Review: Notes from the Internet Apocalypse by Wayne Gladstone

Notes from the Internet Apocalypse
By: Wayne Gladstone
Release Date: March 4, 2014
Publisher: Thomas Dunne Books
Series: Internet Apocalypse #1

The novel Notes from the Internet Apocalypse by Wayne Gladstone is something I have had my eye on since its release. After three years I’ve finally read through the book, and, despite my initial excitement, will probably not be continuing the three book series at this point. A dystopian satire that gets muddled in the unreliable narration of a divorced, alcoholic thirty-something, this book begins strong but never manages to go much of anywhere.

A man referred to only as Gladstone keeps a handwritten journal account of events when, one day, the internet disappears. Everywhere, all over the world, the internet simply ceases to work. Despite the best efforts of all manner of organizations and governments, they cannot make the internet return. While threats of terrorism loom high, we follow Gladstone as he traverses the streets of New York City, following rumors of who may have the internet as he simply tries to survive in the post-internet world.

Despite being only three years old, this book feels somehow dated. While a specific year and date for the internet apocalypse is, to my memory, not specified, other specific events are mentioned. Obama is president and net neutrality battles have only recently been spreading through the government. There is no shortage of references to media icons. And, perhaps most dating of all, are the references to online materials, social media, and their ilk. This book somehow feels old though it was published less than five years ago.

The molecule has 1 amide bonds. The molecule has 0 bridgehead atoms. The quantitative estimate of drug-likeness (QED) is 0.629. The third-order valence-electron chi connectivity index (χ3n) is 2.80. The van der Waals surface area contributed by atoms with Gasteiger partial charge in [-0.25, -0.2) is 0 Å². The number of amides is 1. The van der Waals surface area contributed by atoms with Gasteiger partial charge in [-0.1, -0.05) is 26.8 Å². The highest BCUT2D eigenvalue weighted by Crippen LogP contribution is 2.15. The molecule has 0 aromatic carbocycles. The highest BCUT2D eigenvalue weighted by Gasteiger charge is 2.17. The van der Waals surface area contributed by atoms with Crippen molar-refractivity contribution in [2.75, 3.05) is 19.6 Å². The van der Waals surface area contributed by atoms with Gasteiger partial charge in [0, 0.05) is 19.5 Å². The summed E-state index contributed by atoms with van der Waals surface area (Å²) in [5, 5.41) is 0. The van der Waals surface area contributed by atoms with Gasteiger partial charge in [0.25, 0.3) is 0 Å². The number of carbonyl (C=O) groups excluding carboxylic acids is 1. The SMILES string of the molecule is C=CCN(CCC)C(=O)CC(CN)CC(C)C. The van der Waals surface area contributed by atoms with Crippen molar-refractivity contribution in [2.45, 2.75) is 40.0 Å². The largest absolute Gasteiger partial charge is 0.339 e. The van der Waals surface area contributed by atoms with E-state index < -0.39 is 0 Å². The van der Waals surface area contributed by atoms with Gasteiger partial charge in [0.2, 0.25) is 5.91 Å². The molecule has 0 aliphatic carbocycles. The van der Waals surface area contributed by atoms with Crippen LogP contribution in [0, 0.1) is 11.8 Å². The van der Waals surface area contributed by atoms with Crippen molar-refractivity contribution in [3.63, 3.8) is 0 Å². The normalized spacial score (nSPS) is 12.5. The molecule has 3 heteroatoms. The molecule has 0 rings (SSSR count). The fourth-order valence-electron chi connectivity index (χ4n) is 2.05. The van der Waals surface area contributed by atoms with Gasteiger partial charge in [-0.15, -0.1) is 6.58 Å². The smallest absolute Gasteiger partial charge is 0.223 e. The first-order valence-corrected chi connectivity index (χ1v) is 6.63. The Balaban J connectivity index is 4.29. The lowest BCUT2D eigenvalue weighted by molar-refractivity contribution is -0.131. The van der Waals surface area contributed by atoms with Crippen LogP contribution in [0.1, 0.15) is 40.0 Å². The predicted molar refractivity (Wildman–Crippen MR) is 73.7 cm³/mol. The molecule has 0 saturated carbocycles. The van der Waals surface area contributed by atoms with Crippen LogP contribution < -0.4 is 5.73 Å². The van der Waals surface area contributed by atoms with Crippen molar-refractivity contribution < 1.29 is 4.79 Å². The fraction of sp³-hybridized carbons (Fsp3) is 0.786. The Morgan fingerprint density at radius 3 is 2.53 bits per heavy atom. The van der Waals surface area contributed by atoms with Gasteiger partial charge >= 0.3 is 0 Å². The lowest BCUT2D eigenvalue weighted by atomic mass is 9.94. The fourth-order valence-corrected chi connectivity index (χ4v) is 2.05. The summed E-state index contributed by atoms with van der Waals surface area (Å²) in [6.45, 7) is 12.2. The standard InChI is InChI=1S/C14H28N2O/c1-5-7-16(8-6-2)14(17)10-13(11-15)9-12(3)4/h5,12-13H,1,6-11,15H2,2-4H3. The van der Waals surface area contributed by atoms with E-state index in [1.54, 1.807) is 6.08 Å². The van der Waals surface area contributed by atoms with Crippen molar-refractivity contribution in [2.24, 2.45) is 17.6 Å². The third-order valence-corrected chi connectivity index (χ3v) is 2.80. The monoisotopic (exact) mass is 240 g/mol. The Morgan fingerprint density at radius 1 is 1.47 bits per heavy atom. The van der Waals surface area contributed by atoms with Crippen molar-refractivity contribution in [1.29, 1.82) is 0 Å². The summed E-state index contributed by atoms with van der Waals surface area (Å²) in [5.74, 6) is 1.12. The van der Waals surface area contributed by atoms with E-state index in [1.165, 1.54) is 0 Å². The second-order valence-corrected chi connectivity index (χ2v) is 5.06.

Oddly, one of the hurdles I had the most trouble overcoming was that the internet simply disappeared. While a good concept, one ripe for commentary on any number of issues, it absolutely shattered my suspension of disbelief. The internet is not a small black box that can be flipped on or off, no matter what The IT Crowd may say about it. The characters were not nearly ignorant enough of the ways of either the internet or technology as a whole to properly believe that the reason there was no deeper explanation than ‘it’s gone and no one knows why’. The feeling that this was odd, too odd, simply could not be shaken.

The book starts off alright. Gladstone is a rather bland main character whose only personality traits seem to be pining after his divorced wife and day drinking, but he is a character whose blandness allows readers to more easily identify with and insert themselves into the situation. A character whose hobbies are mainly watching youtube videos and hating his office job may not be terribly exciting, but that, at least, is something many can sympathize with.

As it becomes clear the internet is gone and possibly not coming back we see New York City change. Internet phenomenons, social media groups, and more all take on a physical presence. Attempts at anonymity are made using masks instead of an inane screen name and no identifying information. Online spaces turn into physical meeting spaces. People wander the streets as ‘zombies’ searching mindlessly for that which they have lost. And, as time moves on, internet related jobs inevitably disappear.

This sets quite an interesting stage, one that has plenty of potential and can be taken in many interesting directions. However, nothing is explored in near enough depth as it could have been.

While people being laid off is mentioned, it is not something that is explored in anything remotely related to depth. Especially considering that this is New York City, a place with countless tech companies, I had expected the impact to be more violent and noticeable. All that is mentioned are IT workers being laid off because no one needs help fixing their Excel sheet. This leaves out the more obvious losers in this situation – software engineers, programmers, online-only companies, ad companies dealing in online marketplaces. The options to be explored here are quite numerous and fairly obvious, but completely left off the table.